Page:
POID Director John Van Reenen chaired and presented in a plenary panel discussion on “the Role of the State in the Post COVID Economy” at the 2021 Annual European Association of Research in Industrial Economics (EARIE) conference on August 28th in Bergen, Norway. Star speakers included Philippe Aghion (LSE and College de France), Wendy Carlin (UCL), Betsey Stevenson (Michigan) and Monika Schnitzer (Munich). The presentations covered thinking of a new framework for economic policy, industrial policy, the “knife edged” nature of economic policies actually enacted, how economists could be more influential, the risks of an over-extended industrial policy, the complementarity between policies towards growth and equality and the need for a new Marshall Plan to help the world recover from COVID.
- Wendy Carlin: The role of the state in the economy after Covid-19
- Philippe Aghion, Celine Antonin and Simon Bunel: Rethinking capitalism and the role of the state in Europe post-Covid
- John Van Reenen: The Covid recovery and beyond: going for growth
Furlough scheme draws to an end from next week - Rishi Sunak’s changes explained
26 August 2021
A survey undertaken by the London School of Economics (LSE) recently showed around one in every 16 businesses across the UK state they are at risk of closure over the next three months.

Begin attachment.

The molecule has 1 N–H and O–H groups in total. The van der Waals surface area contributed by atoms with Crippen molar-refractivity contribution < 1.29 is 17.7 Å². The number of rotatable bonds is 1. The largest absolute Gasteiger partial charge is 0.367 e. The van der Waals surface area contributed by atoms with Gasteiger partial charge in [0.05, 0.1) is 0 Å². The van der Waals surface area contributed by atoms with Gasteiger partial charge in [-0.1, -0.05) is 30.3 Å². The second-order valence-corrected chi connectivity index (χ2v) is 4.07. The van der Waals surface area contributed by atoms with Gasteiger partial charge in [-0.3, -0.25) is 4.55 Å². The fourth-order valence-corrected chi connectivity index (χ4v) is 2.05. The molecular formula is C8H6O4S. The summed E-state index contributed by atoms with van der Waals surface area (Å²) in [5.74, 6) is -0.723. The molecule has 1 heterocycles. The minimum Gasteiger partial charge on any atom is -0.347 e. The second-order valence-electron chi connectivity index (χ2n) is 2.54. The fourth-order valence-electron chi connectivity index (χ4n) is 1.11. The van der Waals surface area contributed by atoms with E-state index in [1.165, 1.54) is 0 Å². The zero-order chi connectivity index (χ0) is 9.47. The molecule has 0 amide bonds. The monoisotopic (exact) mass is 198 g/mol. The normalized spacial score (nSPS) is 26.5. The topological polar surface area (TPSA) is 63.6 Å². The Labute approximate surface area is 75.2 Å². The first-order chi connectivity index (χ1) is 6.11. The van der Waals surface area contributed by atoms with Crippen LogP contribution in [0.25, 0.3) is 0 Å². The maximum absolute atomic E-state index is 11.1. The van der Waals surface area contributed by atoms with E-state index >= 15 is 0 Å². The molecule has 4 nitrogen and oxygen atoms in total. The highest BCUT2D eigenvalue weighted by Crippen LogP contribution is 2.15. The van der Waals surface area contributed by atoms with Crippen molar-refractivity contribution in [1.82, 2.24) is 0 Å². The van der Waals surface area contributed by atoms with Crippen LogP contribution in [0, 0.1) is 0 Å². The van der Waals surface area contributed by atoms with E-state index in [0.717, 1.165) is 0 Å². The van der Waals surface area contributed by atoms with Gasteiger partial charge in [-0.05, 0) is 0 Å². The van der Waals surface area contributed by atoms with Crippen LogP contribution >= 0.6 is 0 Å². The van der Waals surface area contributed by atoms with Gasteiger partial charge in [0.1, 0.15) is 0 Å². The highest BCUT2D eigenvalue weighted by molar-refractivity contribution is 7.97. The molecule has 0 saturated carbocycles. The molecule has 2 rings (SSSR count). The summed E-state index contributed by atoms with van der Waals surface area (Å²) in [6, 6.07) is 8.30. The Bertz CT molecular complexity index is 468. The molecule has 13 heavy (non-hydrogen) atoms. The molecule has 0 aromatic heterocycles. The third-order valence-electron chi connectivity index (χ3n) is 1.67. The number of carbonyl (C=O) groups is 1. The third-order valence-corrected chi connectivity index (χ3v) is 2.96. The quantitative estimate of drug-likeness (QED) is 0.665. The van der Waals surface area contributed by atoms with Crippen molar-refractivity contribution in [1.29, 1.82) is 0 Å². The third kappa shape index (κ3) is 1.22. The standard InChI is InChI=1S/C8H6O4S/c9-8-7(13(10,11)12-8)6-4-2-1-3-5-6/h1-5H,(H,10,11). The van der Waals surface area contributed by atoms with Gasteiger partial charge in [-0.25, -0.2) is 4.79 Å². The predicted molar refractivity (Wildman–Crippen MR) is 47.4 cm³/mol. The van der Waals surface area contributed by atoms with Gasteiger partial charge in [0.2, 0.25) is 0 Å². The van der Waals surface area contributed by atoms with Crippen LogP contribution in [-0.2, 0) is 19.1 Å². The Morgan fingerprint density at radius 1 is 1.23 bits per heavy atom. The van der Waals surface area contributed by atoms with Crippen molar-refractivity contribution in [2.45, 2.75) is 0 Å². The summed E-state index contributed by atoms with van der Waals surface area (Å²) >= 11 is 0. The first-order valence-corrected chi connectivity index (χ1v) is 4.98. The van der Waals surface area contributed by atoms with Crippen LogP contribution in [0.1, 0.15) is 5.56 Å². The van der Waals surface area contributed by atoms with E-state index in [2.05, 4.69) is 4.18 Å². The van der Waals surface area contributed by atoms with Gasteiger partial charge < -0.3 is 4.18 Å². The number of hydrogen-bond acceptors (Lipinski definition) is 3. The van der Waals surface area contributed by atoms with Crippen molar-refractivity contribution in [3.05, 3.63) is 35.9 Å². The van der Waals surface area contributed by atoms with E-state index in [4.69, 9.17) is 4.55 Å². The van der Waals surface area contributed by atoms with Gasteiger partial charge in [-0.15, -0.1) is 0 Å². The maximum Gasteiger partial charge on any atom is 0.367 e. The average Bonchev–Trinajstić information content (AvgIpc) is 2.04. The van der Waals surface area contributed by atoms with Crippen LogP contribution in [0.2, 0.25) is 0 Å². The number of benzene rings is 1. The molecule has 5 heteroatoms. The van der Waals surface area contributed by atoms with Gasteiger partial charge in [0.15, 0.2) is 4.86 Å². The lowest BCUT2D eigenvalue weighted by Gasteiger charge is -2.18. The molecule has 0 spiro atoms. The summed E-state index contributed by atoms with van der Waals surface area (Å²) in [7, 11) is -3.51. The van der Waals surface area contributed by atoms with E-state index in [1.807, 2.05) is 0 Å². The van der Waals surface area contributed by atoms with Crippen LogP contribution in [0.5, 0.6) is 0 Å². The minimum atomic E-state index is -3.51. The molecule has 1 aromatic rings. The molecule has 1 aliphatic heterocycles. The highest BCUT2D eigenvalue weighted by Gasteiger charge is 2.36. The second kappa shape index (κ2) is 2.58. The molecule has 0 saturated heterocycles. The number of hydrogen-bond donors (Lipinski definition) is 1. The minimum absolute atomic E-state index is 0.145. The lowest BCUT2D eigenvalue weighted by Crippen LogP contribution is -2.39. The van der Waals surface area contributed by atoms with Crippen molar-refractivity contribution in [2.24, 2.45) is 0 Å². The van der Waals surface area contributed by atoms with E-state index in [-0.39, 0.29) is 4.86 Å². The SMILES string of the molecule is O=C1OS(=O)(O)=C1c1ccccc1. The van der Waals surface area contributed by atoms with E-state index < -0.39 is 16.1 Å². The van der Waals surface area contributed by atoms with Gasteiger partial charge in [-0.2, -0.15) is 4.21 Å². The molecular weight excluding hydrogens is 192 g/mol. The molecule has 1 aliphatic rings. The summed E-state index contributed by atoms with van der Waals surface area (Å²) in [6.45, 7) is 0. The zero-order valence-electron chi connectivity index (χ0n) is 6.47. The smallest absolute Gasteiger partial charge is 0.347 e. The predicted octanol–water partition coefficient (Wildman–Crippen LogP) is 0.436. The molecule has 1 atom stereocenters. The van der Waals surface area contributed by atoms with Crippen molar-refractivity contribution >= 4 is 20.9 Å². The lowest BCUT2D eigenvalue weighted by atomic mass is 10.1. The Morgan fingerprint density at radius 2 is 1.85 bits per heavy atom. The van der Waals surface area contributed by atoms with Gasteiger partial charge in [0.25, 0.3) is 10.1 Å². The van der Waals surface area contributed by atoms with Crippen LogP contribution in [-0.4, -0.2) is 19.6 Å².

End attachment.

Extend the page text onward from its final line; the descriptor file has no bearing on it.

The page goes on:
LSE British Politics and Policy Blog:
UK business confidence has increased – but the removal of furlough, possible new variants, and localised spikes in infections still pose risks
26 August 2021
The number of UK firms at risk of bankruptcy has more than halved in the last six months, while only 6% of all registered businesses say they are at risk – the lowest since September 2020. However, Peter Lambert, Apolline Marion, and John Van Reenen write that the removal of government support, possible new variants, and the ever-present risk of localised spikes in infections could make the rest of 2021 a quite volatile period.
As the economy bounces back, do we sceptics need to say we got it wrong?
22 August 2021
Byline: Will Hutton. Mandatory reading in this context is the UK's decisive decade report, the UK Economy 2030 project launched jointly by the LSE's Centre for Economic Performance and the Resolution Foundation. Britain has to invest hugely and cleverly this decade to level up and achieve net zero, it argues, but it has the ball and chain around its economy of Brexit and low productivity.
Labour market reallocation in the wake of Covid-19
13 August 2021
Lena Anayi, Jose Maria Barrero, Nicholas Bloom, Philip Bunn, Steven Davis, Julia Leather, Brent Meyer, Myrto Oikonomou, Emil Mihaylov, Paul Mizen, Gregory Thwaites. The Covid-19 pandemic hit some firms and sectors especially hard. As economies bounce back, a key question is whether the recovery will re-employ all of the workers shed during the downturn, and whether they will go back to similar jobs.
Imphal Free Press:
How social sciences can help fight COVID-19 and build back better
9 August 2021